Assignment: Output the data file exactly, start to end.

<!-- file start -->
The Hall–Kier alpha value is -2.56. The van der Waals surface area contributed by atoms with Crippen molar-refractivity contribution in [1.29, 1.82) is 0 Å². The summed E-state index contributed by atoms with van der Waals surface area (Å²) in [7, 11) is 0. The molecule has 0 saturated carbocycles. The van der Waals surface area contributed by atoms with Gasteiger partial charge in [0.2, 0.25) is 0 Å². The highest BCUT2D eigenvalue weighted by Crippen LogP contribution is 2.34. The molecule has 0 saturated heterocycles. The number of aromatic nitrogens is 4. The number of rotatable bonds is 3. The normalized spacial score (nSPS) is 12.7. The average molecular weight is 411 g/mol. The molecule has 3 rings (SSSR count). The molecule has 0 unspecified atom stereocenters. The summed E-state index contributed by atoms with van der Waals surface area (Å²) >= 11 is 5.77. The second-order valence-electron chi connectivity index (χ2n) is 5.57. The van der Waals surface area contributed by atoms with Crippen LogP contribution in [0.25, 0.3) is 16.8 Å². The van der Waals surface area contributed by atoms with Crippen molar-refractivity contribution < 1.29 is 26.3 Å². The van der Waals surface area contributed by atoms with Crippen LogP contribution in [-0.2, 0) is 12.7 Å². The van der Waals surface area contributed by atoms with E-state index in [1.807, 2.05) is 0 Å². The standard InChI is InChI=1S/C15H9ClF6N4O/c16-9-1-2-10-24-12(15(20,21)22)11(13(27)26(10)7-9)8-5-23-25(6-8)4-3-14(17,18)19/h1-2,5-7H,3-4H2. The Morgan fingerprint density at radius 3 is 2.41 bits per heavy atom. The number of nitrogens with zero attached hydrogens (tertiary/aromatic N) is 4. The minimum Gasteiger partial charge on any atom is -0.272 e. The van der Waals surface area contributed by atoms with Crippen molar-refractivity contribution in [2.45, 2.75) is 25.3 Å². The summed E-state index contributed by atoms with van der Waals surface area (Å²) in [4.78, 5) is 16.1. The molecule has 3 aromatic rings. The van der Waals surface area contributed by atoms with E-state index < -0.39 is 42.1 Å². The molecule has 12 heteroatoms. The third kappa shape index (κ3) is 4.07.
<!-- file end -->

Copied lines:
The Hall–Kier alpha value is -2.56. The van der Waals surface area contributed by atoms with Crippen molar-refractivity contribution in [1.29, 1.82) is 0 Å². The summed E-state index contributed by atoms with van der Waals surface area (Å²) in [7, 11) is 0. The molecule has 0 saturated carbocycles. The van der Waals surface area contributed by atoms with Gasteiger partial charge in [0.2, 0.25) is 0 Å². The highest BCUT2D eigenvalue weighted by Crippen LogP contribution is 2.34. The molecule has 0 saturated heterocycles. The number of aromatic nitrogens is 4. The number of rotatable bonds is 3. The normalized spacial score (nSPS) is 12.7. The average molecular weight is 411 g/mol. The molecule has 3 rings (SSSR count). The molecule has 0 unspecified atom stereocenters. The summed E-state index contributed by atoms with van der Waals surface area (Å²) >= 11 is 5.77. The second-order valence-electron chi connectivity index (χ2n) is 5.57. The van der Waals surface area contributed by atoms with Crippen LogP contribution in [0.25, 0.3) is 16.8 Å². The van der Waals surface area contributed by atoms with Crippen molar-refractivity contribution < 1.29 is 26.3 Å². The van der Waals surface area contributed by atoms with Crippen LogP contribution in [-0.2, 0) is 12.7 Å². The van der Waals surface area contributed by atoms with E-state index in [1.807, 2.05) is 0 Å². The standard InChI is InChI=1S/C15H9ClF6N4O/c16-9-1-2-10-24-12(15(20,21)22)11(13(27)26(10)7-9)8-5-23-25(6-8)4-3-14(17,18)19/h1-2,5-7H,3-4H2. The Morgan fingerprint density at radius 3 is 2.41 bits per heavy atom. The number of nitrogens with zero attached hydrogens (tertiary/aromatic N) is 4. The minimum Gasteiger partial charge on any atom is -0.272 e. The van der Waals surface area contributed by atoms with Crippen molar-refractivity contribution in [2.45, 2.75) is 25.3 Å². The summed E-state index contributed by atoms with van der Waals surface area (Å²) in [4.78, 5) is 16.1. The molecule has 3 aromatic rings. The van der Waals surface area contributed by atoms with E-state index < -0.39 is 42.1 Å². The molecule has 12 heteroatoms. The third kappa shape index (κ3) is 4.07.